Tongs were vital to blacksmiths and other metalworkers. Their long handles permitted the Dominys to work on and retrieve hot objects from their forge without being burned. Blacksmiths required a variety of tongs, such as "beating tongs" used to hold a flat object on an anvil while it was beaten or shaped by the blacksmith's hammer. The Dominys also used spring tongs to manipulate graphite crucibles or lead-melting pots.

(Upper Right) Spring Tongs, Felix Dominy (maker/purchaser), 1817-1835. Iron. 27" (L). Museum purchase with funds provided by Henry Belin du Pont, 1957.0026.588


Sliding tongs were used primarily by dock- and watchmakers to hold pins, arbors, or other small objects while they were being filed. If the ring which encloses both arms of this tool is pushed upward, this enables a spring to push the arms outward, thus automatically closing its jaws and exerting a clamping pressure on anything gripped by it. An advantage of the sliding tongs was that an artisan did not have to hold this tool to make it maintain its grip. It could be placed momentarily on a bench and would still hold whatever had been placed between its jaws.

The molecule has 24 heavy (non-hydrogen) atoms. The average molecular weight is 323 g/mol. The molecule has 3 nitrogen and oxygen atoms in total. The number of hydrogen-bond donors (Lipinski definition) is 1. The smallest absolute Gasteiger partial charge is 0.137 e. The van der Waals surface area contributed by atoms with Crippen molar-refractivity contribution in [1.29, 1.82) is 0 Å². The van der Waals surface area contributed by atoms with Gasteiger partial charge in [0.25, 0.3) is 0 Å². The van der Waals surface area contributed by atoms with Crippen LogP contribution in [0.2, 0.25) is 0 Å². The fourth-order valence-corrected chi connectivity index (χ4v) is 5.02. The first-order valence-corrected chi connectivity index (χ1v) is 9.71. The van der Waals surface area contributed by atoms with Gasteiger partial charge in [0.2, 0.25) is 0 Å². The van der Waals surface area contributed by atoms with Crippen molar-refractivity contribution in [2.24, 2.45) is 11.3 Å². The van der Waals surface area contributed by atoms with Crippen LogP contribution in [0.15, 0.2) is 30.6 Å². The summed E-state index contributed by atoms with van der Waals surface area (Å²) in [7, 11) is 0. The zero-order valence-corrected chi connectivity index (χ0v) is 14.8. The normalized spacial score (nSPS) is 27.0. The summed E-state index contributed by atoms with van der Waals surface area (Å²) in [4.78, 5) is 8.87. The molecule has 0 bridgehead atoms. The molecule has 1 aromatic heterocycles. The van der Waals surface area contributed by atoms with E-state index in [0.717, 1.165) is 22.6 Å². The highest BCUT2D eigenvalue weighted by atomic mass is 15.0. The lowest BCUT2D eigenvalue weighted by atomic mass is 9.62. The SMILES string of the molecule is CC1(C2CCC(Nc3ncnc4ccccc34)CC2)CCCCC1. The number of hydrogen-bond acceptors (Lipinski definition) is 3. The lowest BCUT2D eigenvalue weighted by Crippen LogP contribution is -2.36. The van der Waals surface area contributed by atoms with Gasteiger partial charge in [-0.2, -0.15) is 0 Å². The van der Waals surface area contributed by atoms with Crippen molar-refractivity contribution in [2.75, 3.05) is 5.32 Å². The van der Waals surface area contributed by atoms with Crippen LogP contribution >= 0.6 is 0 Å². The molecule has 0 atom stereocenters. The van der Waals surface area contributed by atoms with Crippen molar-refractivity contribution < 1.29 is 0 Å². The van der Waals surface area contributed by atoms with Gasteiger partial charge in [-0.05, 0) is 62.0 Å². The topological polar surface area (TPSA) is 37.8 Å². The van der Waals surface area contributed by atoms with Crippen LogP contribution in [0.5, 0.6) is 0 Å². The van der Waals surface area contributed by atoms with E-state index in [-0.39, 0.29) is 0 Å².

Sliding tongs, 1790-1812. Iron. 4.2" (L). Museum purchase with funds provided by Henry Belin du Pont, 1957.0026.403